Sweet Basil, Balanoy/Solasi, Kalu-ui, Ocimum basilicum, Albahaca, Hung que
I have this habit of pinching leaves and smelling them when I pass by a plant. I was walking my dog on Christmas weekend and I pinched a leaf of this flower---and was delighted at the familiar aroma. It brought back memories of my grandmother, of childhood. I presented a leaf to my brother and asked him if he remembers the scent. Of course, he said, this is kalu-ui! Our grandmother called this plant "kalu-ui" and she made us drink a decoction of this herb when we had a cough. I didn't know kalu-ui was the same sweet basil I buy from the supermarket for my pesto sauce and a relative of the Thai basil I love in Vietnamese pho.
Ocimum belongs to the family Lamiaceae with about 60-150 species of aromatic annual and perennial herbs and shrubs. It ranks high in herbs with medicinal use. These plants, as well as oils from them, have received lots of attention for their potential medicinal properties. Bolanoy and Solasi are shared common names of the two common varieties of Ocimum in the Philippines---Ocimum basilicum and Ocimum sanctum. Of these plants, O. basilicum is the most widely used. It is used in food, cosmetics, liqueurs, medicines, and perfumes. O. sanctum is not used in cooking.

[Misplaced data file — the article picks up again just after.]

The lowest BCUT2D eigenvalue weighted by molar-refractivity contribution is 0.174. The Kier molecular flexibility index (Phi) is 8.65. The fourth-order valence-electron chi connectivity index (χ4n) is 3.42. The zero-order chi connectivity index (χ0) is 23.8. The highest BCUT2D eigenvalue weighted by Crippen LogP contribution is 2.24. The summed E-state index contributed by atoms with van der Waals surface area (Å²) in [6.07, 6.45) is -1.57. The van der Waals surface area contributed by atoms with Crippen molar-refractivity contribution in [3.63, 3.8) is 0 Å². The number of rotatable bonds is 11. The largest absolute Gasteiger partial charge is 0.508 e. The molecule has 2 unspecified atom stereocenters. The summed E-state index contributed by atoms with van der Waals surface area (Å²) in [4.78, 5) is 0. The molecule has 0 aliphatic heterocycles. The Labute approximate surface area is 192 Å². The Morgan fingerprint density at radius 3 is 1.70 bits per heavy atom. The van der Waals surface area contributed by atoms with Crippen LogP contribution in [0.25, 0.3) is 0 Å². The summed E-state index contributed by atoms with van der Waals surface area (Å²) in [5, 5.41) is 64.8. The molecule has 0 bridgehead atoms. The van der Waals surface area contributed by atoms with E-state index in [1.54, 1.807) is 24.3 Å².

More about sweet basil here.
Basil is a native of Africa and Asia. Tradition has it that basil was found growing around Christ's tomb after the Resurrection, and consequently, some Greek Orthodox churches use it to prepare holy water and pots of basil are set below church altars. In India, basil was believed to be imbued with a divine essence, and oaths were sworn upon it in courts. A number of varieties exist today, ranging from a tiny-leafed Greek basil to robust 2-foot-high plants with large succulent leaves. Some varieties have deep purple leaves. While flowers are typically small and whitish, some can be pink to brilliant magenta. Leaves can be dried for later use. Basil is extremely frost sensitive. Source
The sense of smell can be extraordinarily evocative, bringing back pictures as sharp as photographs of scenes that had left the conscious mind.